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Given a list of file names, how can I sort it by file modification time?

The resulting output needs to look exactly like the input with the exception that the data has been sorted accordingly.

Here is a sample of the input.

/jobs/crm/import/done/20140227-1359-0009.txt
/jobs/bridge/open-workitem/done/20140227-1359-0009.txt
/jobs/bridge/opened-workitem/done/20140227-1359-0009.txt
/jobs/bridge/update-workitem/done/20140227-1401-0001.txt
/jobs/bridge/update-workitem/done/20140227-1403-0001.txt
/jobs/tfs/import/done/20140227-1401-0001.txt
/jobs/tfs/import/done/20140227-1403-0001.txt
/jobs/tfs/open-workitem/done/20140227-1359-0009.txt
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Sort them by what? –  Hauke Laging Feb 27 at 17:31
1  
There exists a command called sort. –  devnull Feb 27 at 17:34
4  
Please show us an example input and desired output. DO you want to sort the names alphabetically or the files by modification date? –  terdon Feb 27 at 17:37
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To sort by name, just use sort. Time etc would be more complex and need a script. Nobody can suggest anything without more information though. –  Graeme Feb 27 at 18:26
1  
Should it be sorted based on the modification time stored in the filesystem, or the timestamp in the filename? Based on an earlier version of the question, I assume it's the file mtime, not the filename. –  Mikel Feb 27 at 20:46

4 Answers 4

up vote 3 down vote accepted

Assuming your input is small, and the file names don't contain spaces or other weird characters, you can just use ls.

ls -dt $(cat files)

$(cat files) puts the contents of files on the command line, and splits them on whitespace to get a list of arguments. ls -t takes a list of files as its arguments, sorts them by mtime, and prints them. -d is needed so it lists directories using their name, rather than their contents.

If that's not sufficient, you can try the decorate/sort/undecorate pattern, e.g.

$ while IFS=$'\n' read file; do
    printf '%d %s\n' "$(stat -c +%Y "$file")" "$file"
  done <files | sort -k1nr | cut -f 2- -d ' ' >files.sorted

where IFS=$'\n' read file; do ... done <files sets file to each newline-delimited entry in files in turn, printf...stat... turns <filename> into <mtime> <filename>, sort -k1nr sorts lines based on the first field in reverse numeric order, then cut removes the <mtime>, leaving you with just <filename>s in sorted order.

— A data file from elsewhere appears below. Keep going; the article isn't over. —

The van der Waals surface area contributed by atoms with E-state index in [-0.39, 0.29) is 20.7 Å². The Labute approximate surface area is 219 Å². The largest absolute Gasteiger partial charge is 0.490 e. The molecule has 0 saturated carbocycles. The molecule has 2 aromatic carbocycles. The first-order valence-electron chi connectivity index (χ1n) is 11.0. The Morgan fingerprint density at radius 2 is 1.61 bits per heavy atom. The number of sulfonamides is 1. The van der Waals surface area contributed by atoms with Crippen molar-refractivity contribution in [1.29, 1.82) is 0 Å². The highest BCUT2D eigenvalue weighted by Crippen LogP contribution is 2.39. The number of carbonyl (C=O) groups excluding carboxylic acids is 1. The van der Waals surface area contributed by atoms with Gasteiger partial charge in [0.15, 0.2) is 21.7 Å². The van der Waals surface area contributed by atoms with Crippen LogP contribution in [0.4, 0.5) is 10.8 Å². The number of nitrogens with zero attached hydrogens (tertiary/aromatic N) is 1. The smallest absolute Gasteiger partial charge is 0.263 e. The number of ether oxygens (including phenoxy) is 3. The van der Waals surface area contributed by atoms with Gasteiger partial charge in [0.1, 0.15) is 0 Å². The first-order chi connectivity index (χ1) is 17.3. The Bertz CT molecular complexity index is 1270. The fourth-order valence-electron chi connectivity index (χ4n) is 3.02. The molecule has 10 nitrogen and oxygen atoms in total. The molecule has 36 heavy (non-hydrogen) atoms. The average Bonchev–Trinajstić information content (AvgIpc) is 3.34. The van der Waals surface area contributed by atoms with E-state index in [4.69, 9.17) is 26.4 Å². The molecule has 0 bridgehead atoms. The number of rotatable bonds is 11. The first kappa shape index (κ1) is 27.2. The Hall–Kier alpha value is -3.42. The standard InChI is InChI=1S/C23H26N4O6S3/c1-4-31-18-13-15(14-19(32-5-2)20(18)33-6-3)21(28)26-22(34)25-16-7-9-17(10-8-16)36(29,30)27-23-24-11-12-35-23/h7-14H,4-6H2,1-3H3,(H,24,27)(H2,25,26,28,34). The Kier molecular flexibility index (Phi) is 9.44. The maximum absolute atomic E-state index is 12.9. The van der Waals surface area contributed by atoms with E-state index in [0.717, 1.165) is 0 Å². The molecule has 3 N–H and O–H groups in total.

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Perl has the '-M' operator for a file modification date.

This oneliner sorts files like required. The first line from top is the youngest file:

perl -e 'map { print "$_\n"; } sort { -M $a <=> -M $b } <*>'

or with a file list

perl -e 'map { print "$_\n"; } sort { -M $a <=> -M $b } @ARGV' $(cat files)
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Very nice, +1! The one with the file list breaks on files with spaces though. –  terdon Feb 28 at 2:18

Lets say your third party program is called producer.sh

then the following command will sort the files datetime part.

producer.sh | sed -e 's#/\([0-9].*$\)# \1#' |sort -i -k2|sed -e 's# #/#'

for reverse order

producer.sh | sed -e 's#/\([0-9].*$\)# \1#' |sort -r -i -k2|sed -e 's# #/#'

With your input, it produces

$ cat flist1 |sed -e 's#/\([0-9].*$\)# \1#' |sort -i -k2|sed -e 's# #/#'
/jobs/bridge/opened-workitem/done/20140227-1359-0009.txt
/jobs/bridge/open-workitem/done/20140227-1359-0009.txt
/jobs/crm/import/done/20140227-1359-0009.txt
/jobs/tfs/open-workitem/done/20140227-1359-0009.txt
/jobs/bridge/update-workitem/done/20140227-1401-0001.txt
/jobs/tfs/import/done/20140227-1401-0001.txt
/jobs/bridge/update-workitem/done/20140227-1403-0001.txt
/jobs/tfs/import/done/20140227-1403-0001.txt
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Assuming your input text stream consists of either fully qualified path names of files, or simply files in the same directory you issue the command, you can use the ls command with a couple of parameters to get the lastest timestamped files first by using the command ls where (listoffiles is the input):

$ cat listoffiles | ls -lt

In order to sort the listoffiles by size (5th column of ls -lt output and largest size first) instead of timestamp, the following command will suffice:

$ cat listoffiles | ls -lt | sort -rn -k5

Note1: Just leave out the -rn parameter to get smallest size first

Note2: If the files are in the same directory, you can eliminate the preceding cat command in both of the above examples.

In order to separate all of the columns from the fully qualified path names of the listoffiles, I personally would use an nawk command to print out the column list of files in latest first timestamp order as follows:

$ cat listoffiles | ls -lt | nawk '{print $9}'
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1  
Hi and welcome to the site. It is generally expected that you actually test your answers before posting. Had you done so, you would have realized that ls cannot take piped input (what would be the point?) and that this answer does not work in the slightest. Also, even if ls could accept piped input, your solutions would fail as on files containing white space or even on slightly different locales (think of how the date is displayed). –  terdon Feb 27 at 18:40
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btw, we don't use BB tags as forums but markdown –  Braiam Feb 27 at 18:41

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